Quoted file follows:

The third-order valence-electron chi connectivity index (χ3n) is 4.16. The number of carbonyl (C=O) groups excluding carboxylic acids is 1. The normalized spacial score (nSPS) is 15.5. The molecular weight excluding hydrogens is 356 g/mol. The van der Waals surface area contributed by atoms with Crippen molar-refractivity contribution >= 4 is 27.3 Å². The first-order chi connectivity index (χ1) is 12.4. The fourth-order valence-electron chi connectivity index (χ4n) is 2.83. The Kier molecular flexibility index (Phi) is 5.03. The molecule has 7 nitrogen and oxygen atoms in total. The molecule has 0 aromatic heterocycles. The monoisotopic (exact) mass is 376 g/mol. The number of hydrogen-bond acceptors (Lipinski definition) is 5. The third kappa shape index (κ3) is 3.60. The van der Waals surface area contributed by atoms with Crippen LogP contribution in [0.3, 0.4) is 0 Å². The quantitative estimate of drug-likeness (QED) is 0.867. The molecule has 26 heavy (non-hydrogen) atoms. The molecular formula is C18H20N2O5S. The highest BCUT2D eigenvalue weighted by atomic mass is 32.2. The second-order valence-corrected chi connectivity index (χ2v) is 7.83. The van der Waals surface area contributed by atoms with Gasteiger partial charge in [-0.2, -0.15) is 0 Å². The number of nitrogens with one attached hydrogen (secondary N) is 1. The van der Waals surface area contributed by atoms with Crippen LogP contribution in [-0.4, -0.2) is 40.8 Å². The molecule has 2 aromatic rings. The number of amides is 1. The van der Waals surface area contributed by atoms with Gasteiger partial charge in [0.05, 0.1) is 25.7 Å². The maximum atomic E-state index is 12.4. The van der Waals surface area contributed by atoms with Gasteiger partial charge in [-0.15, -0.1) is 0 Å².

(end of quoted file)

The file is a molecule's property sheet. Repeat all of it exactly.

The third-order valence-electron chi connectivity index (χ3n) is 4.16. The number of carbonyl (C=O) groups excluding carboxylic acids is 1. The normalized spacial score (nSPS) is 15.5. The molecular weight excluding hydrogens is 356 g/mol. The van der Waals surface area contributed by atoms with Crippen molar-refractivity contribution >= 4 is 27.3 Å². The first-order chi connectivity index (χ1) is 12.4. The fourth-order valence-electron chi connectivity index (χ4n) is 2.83. The Kier molecular flexibility index (Phi) is 5.03. The molecule has 7 nitrogen and oxygen atoms in total. The molecule has 0 aromatic heterocycles. The monoisotopic (exact) mass is 376 g/mol. The number of hydrogen-bond acceptors (Lipinski definition) is 5. The third kappa shape index (κ3) is 3.60. The van der Waals surface area contributed by atoms with Crippen LogP contribution in [0.3, 0.4) is 0 Å². The quantitative estimate of drug-likeness (QED) is 0.867. The molecule has 26 heavy (non-hydrogen) atoms. The molecular formula is C18H20N2O5S. The highest BCUT2D eigenvalue weighted by atomic mass is 32.2. The second-order valence-corrected chi connectivity index (χ2v) is 7.83. The van der Waals surface area contributed by atoms with Gasteiger partial charge in [-0.2, -0.15) is 0 Å². The number of nitrogens with one attached hydrogen (secondary N) is 1. The van der Waals surface area contributed by atoms with Crippen LogP contribution in [-0.4, -0.2) is 40.8 Å². The molecule has 2 aromatic rings. The number of amides is 1. The van der Waals surface area contributed by atoms with Gasteiger partial charge in [0.05, 0.1) is 25.7 Å². The maximum atomic E-state index is 12.4. The van der Waals surface area contributed by atoms with Gasteiger partial charge in [-0.15, -0.1) is 0 Å².